where every student receives high grades.
basis for grading is standards, and they determine the quality
of instruction. Poor teachers usually set low or no standards.
Standards are based on achievement that faculty believe students
should accomplish at any given level. Often standards are
based on professional practice and what can be anticipated
as required for professional success. Again, if faculty relate
to the less significant levels of professional practice, the
standards will reflect that level of achievement. In education,
standards should be set at the highest levels of professional
are a factor in other aspects of Graphic Design education.
There should be defined standards for admission of students
into the program. Standards also apply to the hiring of new
instructors and appointment of leadership.
experience has been that grades at the introductory level
are uniformly low, mostly in the C range with a sprinkling
of Bs and perhaps one or two As. Grades generally
rise as students progress through the program. University
grading systems that do not permit half-grades create agonizing
situations for both teachers and students. There can be a
world of difference between a C- and C+. When C-, C and C+
are all recorded as C, it is difficult for students to accept
or teachers to explain.
Arizona State University we were not permitted to use half-grades,
so on our grade sheets at review we do record the pluses and
minuses in order that students understand our evaluation of
the work. Half-grades were approved more than eight years
ago by all the required parties. They have never been implemented
because the university computer/software is so out of date
that inputting half-grades would cause the system to crash.
It is inexcusable, even shameful, that the university has
delayed this long without even setting a target date for a
have to know that education is the first priority and conduct
themselves accordingly. Especially in state universities,
far too many students are working excessive hours at outside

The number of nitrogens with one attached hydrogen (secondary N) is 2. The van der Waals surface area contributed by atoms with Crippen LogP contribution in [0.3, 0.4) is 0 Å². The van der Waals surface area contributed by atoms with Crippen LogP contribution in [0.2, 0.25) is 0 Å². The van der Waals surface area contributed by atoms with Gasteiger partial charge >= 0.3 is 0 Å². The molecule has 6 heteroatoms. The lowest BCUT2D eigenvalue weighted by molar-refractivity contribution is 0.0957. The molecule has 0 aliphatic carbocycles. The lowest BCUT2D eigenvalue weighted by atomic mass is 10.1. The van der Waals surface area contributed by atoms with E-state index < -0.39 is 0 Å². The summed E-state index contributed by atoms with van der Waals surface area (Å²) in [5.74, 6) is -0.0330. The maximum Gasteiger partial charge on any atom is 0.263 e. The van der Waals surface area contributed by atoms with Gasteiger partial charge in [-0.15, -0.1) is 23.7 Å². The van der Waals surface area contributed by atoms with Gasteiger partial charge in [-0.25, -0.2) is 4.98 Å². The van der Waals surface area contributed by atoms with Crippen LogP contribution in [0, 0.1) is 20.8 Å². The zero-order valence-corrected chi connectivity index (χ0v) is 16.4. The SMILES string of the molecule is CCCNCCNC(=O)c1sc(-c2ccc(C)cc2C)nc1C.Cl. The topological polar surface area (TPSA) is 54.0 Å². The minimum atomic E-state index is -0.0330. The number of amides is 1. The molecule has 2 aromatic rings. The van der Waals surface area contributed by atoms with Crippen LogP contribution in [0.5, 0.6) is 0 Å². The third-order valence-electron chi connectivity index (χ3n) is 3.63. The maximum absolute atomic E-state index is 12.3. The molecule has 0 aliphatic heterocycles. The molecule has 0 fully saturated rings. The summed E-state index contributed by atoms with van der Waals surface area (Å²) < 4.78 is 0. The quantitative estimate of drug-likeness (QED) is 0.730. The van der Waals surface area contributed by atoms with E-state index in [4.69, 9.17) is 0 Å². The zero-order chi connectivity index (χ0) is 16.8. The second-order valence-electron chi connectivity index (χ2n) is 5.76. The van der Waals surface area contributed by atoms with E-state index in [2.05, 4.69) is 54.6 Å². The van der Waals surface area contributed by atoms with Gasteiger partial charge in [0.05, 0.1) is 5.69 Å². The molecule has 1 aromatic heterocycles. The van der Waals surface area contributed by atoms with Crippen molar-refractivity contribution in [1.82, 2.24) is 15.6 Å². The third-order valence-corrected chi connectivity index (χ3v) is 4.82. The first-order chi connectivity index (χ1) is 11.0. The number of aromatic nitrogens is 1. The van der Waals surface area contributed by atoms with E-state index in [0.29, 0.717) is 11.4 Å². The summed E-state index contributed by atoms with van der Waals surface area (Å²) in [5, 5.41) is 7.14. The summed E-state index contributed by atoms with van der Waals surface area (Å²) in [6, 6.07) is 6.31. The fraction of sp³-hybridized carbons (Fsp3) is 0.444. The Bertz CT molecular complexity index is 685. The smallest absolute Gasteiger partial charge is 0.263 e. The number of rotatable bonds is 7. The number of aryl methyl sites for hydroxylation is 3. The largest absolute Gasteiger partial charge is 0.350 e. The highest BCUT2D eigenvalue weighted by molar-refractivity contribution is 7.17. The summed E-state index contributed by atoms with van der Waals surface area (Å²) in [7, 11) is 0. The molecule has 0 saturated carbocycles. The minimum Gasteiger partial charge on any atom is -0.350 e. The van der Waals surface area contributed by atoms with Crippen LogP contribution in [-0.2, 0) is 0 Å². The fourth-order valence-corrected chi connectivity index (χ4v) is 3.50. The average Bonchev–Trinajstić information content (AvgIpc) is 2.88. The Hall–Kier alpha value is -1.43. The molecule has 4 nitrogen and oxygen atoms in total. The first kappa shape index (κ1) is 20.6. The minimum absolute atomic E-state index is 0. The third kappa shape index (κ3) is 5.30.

jobs and there is serious conflict between job and school.
Many of these students are spreading a four year program out
over five to seven years, and this is very much to their disadvantage.
On our application form, we asked students if they planned
to work at an outside job, and if so, how many hours. Students
who were accepted into the program but indicated outside commitments
in excess of twenty hours, were told they would have to make
a decision, school or job. Many students cannot handle
even twenty hours of outside work, it depends on the
individual. We never accepted an outside job as an excuse
for incomplete, poor work, missing class, required lectures
or field trips. By making our position clear on outside jobs,
students knew they could not use it as an excuse. I think
it is important for Graphic Design programs to have explicit
policies regarding outside commitments and to rigorously enforce
found value in periodically sitting down with a class and
discussing all these matters with students as candidly as
possible. This helped them to better understand where teachers
were coming from in terms of how classes were taught, reviews
conducted and what was being required of students. My experience
gave me a perspective that students did not have, and many
students were interested in what and how changes had occurred.
Student input was often helpful for me in better understanding